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Generic Ink Vs. OEM Ink
Date: May 28, 2010
New York, NY – As the first part of a series examining printer ink, PrinterComparison.com’s staff has decided to take a look at the ongoing debate in the printer industry between generic ink versus original ink. More specifically, this piece examines generic ink from an online retailer. Many stores do not offer the same selection of ink that is available online, so in the testing…
There are great many deals and bargains to be had concerning inkjet printers, but as anyone who owns a printer knows, the less you pay up front, the more you will pay for the ink it takes to run your printer. Depending on the model and brand of your printer, you may only get starter cartridges in the box which will generally last no more than two-thirds as long as a standard capacity cartridge.
When faced with the problem of a printer with low ink levels, choices must be made. A writer from PC World suggested a while back that buying a new printer was cheaper than replacing the ink for some printers. If you are not willing to go to that extreme, the choices are to buy generic ink from an office supply store or the like, buy a refill kit, have your cartridge refilled in a shop, or to buy brand new cartridges.
PrinterComparison.com encourages its readers to try all of these possibilities to see what works for them. Keep track of what money you spend on each method and how it effects your printing. Many manufacturers warn about the dangers of using generic ink, and using it will likely invalidate any warranty you have on your printer, so be warned.
For the purposes of this first part examining generic ink versus OEM ink, the PrinterComparison.com staff selected six printers: the Brother MFC-6890cdw, the Canon Pixma MX870, the Epson Stylus NX515, the HP Photosmart Premium, the Kodak ESP 5250, and the Lexmark Prestige. We are a little puzzled by the inclusion of the Lexmark Prestige, as the standard black cartridge only costs $4.99 and yields 510 sheets and even the high-capacity return program color cartridges for cyan, magenta, and yellow only run $17.99 apiece.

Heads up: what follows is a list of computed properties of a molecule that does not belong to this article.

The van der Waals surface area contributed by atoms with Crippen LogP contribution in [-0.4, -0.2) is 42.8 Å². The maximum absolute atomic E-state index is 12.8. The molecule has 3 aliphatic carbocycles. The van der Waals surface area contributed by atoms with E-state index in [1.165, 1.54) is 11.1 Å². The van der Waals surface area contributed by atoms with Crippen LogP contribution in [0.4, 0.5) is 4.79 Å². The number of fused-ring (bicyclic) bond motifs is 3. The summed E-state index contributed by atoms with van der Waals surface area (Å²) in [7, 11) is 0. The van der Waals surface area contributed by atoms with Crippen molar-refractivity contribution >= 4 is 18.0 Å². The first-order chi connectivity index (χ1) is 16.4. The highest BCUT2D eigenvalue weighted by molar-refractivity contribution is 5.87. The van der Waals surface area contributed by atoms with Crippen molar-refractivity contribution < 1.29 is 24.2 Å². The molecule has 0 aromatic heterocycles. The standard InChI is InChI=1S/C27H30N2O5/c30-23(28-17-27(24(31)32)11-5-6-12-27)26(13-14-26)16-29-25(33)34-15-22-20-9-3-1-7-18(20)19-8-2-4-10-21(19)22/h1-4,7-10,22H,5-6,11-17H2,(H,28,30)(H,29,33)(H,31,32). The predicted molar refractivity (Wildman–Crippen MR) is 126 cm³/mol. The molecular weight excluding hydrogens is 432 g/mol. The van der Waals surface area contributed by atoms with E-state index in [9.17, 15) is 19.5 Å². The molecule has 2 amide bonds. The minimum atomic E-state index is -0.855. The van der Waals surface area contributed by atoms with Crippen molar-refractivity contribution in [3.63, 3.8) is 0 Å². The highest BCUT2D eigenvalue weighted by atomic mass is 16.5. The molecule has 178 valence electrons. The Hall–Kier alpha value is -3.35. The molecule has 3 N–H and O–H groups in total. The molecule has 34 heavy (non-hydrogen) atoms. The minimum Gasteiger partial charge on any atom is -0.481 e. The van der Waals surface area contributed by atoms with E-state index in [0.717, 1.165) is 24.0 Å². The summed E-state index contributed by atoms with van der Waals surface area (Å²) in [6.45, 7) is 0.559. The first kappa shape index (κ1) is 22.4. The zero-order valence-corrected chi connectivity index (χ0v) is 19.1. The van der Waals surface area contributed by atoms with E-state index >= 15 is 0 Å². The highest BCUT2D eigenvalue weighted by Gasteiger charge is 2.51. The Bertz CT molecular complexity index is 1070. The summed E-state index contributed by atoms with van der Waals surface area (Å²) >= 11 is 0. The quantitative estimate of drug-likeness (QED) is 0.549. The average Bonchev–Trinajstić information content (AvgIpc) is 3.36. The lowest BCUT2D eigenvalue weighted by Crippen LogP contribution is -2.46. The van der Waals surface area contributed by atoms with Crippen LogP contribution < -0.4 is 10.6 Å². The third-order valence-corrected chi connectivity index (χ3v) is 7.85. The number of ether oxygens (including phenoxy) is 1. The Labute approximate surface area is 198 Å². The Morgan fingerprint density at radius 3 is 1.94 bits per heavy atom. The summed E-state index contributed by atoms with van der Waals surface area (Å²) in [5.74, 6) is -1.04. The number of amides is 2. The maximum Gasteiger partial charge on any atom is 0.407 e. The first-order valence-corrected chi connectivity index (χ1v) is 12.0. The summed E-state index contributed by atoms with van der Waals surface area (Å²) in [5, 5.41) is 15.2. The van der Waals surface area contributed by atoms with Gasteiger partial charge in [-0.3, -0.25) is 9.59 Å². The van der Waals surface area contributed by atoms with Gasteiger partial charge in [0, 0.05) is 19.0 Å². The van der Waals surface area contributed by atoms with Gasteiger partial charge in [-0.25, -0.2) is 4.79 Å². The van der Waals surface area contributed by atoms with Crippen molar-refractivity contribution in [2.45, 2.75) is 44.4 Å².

The staff first checked to see if any generic cartridge were to be had at Office Max, Staples, or Office Depot. Finding none, they moved onto online resellers. Part of the problem they found is that it is harder to find generic ink with newer printers. Of the six, the ones they found with generic equivalents were the Brother MFC-6890cdw and the Canon Pixma MX870.
To test the quality of the cartridges and perform a comparison, they ran their standard tests which involve printing (in standard mode) until the point where no more quality pages are possible without a replacement. The printing is done at a 3:1 ration between text and color to simulate user behavior as closely as possible.
As an example, the first printer tested was the Canon model which uses five individual ink cartridges: pigment black and dye-based black, cyan, magenta, and yellow. The pigment black is the cartridge primarily used for text printing. That was the cartridge that gave the first low-ink warning at 341 pages. After ignoring the error message and letting it print further, it produced another 19 pages for a total of 360 sheets. The generic cartridge lasted for 240 sheets before the low ink message appeared. After continuing, it printed an additional 40 sheets for a total of 280 sheets. Doing some simple math (, that works out to be almost 29% more pages with the Canon cartridge.
While the ink reseller they chose only had two of the cartridges, here at Castle Ink we have the cartridges for not only the Brother and Canon models, but also the HP and Epson models. Below you will find tables with the original and corresponding ink cartridge prices at Castle Ink:
BY ADAM HAIGH, Editor